BIRTHDAY OF THE DAY: Nina Totenberg, NPR legal affairs correspondentJanuary 14, 2021
How/where are you celebrating your birthday and with whom? “I am celebrating my birthday with my husband, probably alone because there’s no place to go to celebrate it, not safely. He’s actually been vaccinated, because he’s a surgeon, but I have not. Therefore, I think the safest thing to do is just have a nice dinner at home, and he’ll cook it for me — he’s a better cook than I am and cooks almost all the time for me.”
How did you get your start in journalism? “It was really hard, because it was in an era where people either blanket told you, ‘we don’t hire women,’ or ‘we don’t hire women for the night desk.’ So getting my first job on the women’s page for the old Record American in Boston was very hard, and I just worked an extra shift to do real work. Because in those days it wasn’t a style section, it was a women’s page. That meant fashion — not fashion the way it’s covered in the Washington Post — boring fashion, press release fashion rewritten, or recipes. And so I would work an extra shift at night covering everything from police, fire, all kinds of events like that, or as a leg man covering the school committee, which at the time was a very interesting place to cover because it was in the middle of a huge fight over bussing. So that was my first job. Then I went to work for the Peabody Times in Peabody, Mass., and I covered absolutely everything. It was probably the best training, because there were just two reporters and it came out twice a week. There was one day I remember after an election and it was a Wednesday or a Thursday, and every byline on the front page was mine.”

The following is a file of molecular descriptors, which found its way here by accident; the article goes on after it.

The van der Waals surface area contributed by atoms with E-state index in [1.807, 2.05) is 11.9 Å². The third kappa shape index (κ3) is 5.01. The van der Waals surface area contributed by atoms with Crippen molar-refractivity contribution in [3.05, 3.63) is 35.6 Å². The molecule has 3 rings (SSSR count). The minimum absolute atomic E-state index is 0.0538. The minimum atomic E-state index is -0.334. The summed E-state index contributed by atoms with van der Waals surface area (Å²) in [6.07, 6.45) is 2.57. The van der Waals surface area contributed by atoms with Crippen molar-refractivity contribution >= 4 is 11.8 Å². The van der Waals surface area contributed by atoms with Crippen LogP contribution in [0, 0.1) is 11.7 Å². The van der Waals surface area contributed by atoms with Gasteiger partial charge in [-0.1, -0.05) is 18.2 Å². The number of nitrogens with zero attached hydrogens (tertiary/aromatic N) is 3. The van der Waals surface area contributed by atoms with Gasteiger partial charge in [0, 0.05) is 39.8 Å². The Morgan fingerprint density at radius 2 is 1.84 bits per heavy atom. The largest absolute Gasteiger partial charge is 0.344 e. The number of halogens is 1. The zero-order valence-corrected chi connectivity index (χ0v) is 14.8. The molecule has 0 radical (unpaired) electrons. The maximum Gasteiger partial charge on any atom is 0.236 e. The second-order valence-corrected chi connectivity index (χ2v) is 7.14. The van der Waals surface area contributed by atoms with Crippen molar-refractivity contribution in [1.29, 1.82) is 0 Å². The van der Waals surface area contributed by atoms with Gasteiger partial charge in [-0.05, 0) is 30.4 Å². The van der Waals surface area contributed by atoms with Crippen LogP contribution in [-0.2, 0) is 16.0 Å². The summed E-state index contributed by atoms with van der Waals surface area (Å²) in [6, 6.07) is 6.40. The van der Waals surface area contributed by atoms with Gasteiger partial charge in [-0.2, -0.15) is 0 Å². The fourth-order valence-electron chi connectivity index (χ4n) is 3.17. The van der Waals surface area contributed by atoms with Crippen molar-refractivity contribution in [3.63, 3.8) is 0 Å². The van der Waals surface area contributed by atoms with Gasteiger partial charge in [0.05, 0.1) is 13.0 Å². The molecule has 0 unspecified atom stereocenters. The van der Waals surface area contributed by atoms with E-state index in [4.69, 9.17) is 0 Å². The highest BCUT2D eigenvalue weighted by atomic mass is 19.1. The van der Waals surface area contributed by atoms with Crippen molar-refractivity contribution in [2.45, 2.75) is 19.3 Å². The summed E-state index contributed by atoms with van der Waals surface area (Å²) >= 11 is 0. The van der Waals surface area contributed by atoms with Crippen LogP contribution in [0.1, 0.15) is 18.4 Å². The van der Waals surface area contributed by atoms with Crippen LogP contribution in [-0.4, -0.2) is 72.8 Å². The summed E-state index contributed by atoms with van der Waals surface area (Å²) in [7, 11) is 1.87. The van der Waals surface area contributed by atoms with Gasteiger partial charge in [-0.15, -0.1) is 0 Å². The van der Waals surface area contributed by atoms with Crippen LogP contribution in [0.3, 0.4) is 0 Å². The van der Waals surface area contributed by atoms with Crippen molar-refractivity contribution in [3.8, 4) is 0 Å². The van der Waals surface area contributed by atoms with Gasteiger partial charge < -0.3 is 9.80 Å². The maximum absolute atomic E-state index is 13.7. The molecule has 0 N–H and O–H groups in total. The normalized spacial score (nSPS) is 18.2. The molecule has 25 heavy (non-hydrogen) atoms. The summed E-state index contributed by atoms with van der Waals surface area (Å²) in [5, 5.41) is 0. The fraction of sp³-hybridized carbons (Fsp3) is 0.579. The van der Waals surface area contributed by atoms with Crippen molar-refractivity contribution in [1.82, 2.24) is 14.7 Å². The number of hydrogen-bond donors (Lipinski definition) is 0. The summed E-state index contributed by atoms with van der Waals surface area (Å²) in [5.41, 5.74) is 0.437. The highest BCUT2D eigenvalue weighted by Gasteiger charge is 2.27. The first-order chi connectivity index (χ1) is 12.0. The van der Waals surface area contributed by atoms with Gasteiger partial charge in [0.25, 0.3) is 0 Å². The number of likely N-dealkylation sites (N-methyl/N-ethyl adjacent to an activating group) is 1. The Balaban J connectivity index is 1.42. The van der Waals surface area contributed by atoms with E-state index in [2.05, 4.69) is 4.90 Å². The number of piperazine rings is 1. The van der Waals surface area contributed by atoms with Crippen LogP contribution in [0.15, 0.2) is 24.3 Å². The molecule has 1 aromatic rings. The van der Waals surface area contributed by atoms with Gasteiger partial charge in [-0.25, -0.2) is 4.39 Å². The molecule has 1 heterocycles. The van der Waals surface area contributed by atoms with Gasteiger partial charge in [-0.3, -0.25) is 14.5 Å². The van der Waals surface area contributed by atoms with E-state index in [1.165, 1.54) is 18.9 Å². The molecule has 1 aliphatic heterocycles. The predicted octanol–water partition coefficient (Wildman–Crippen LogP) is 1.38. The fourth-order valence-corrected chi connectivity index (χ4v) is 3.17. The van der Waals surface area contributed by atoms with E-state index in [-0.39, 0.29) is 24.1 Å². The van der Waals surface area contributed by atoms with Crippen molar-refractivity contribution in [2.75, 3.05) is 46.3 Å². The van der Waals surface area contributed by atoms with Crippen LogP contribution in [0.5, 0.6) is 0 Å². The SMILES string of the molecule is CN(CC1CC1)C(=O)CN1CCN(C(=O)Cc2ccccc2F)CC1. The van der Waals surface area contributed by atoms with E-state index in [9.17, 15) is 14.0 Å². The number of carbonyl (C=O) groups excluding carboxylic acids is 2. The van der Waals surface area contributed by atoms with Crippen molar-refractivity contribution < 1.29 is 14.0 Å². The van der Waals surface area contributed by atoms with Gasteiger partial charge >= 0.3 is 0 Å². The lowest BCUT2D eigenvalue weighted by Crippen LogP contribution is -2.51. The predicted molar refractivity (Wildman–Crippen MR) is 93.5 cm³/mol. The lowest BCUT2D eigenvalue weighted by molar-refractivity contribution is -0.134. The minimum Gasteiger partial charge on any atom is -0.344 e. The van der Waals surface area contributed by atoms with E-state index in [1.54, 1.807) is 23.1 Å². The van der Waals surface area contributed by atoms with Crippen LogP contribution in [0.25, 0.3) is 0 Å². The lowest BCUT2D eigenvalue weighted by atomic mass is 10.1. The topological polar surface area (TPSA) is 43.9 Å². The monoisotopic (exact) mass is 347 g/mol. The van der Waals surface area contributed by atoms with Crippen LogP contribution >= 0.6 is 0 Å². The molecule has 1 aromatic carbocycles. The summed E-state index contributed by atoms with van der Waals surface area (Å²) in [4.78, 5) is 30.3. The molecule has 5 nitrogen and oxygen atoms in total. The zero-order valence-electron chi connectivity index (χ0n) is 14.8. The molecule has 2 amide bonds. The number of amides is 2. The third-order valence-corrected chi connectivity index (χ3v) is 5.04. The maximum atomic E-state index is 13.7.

What’s an interesting book/article you’re reading during coronavirus social distancing? And why? “Well I read the Obama memoir, autobiography, and I thought it was very interesting because you could see his thinking process, and sometimes overthinking process. Most presidential biographies, or autobiographies or memoirs, don’t really do that. This one is different in that way, and because he’s a really good writer. The other Obama book that I read this year was [Michelle’s ‘Becoming’]. I listened to it, and it was probably the best-read autobiography or memoir that I’ve ever read, or listened to. It was wonderful in the recounting of her early life and her early marriage, her pre-White House days.
The White House days part is interesting, but it’s not nearly as interesting as her very frank account of what life was like for her. Maybe some of it is with rose-colored glasses, I could feel like I was in the room with the teenage Michelle Obama. It was incredibly evocative of her young self, and in that way it was truly extraordinary. I mean, if she had never been the wife of the president of the United States, if she had never been involved in politics, if that book had ended at the point where she meets and her husband courts her, if it had ended there it would have been a wonderful book without the rest. It probably wouldn’t have been a bestseller, because who would have known about it, right? But it’s one of those books that might have had a word-of-mouth huge following eventually, just because it is so evocative of a girl to womanhood to adulthood story.”
What’s a trend going on in the U.S. or abroad that doesn’t get enough attention? “I read The New York Times and Washington Post every day, and sometimes the Wall Street Journal, plus a bunch of legal publications, so it’s hard to say what’s overlooked. I know a fair amount about India because my husband is on the board of one of the major medical schools in India, so I am aware more through him and I read more about India as a result. But I think what I know about India is that it has succeeded wildly in vaccinating people. Not for coronavirus, because it’s just starting that, but it has gotten its people to buy in to vaccinations in a very big way. I think that example is something that we probably should learn more from, because it’s wiped out whole diseases in India that otherwise would not have been wiped out. ”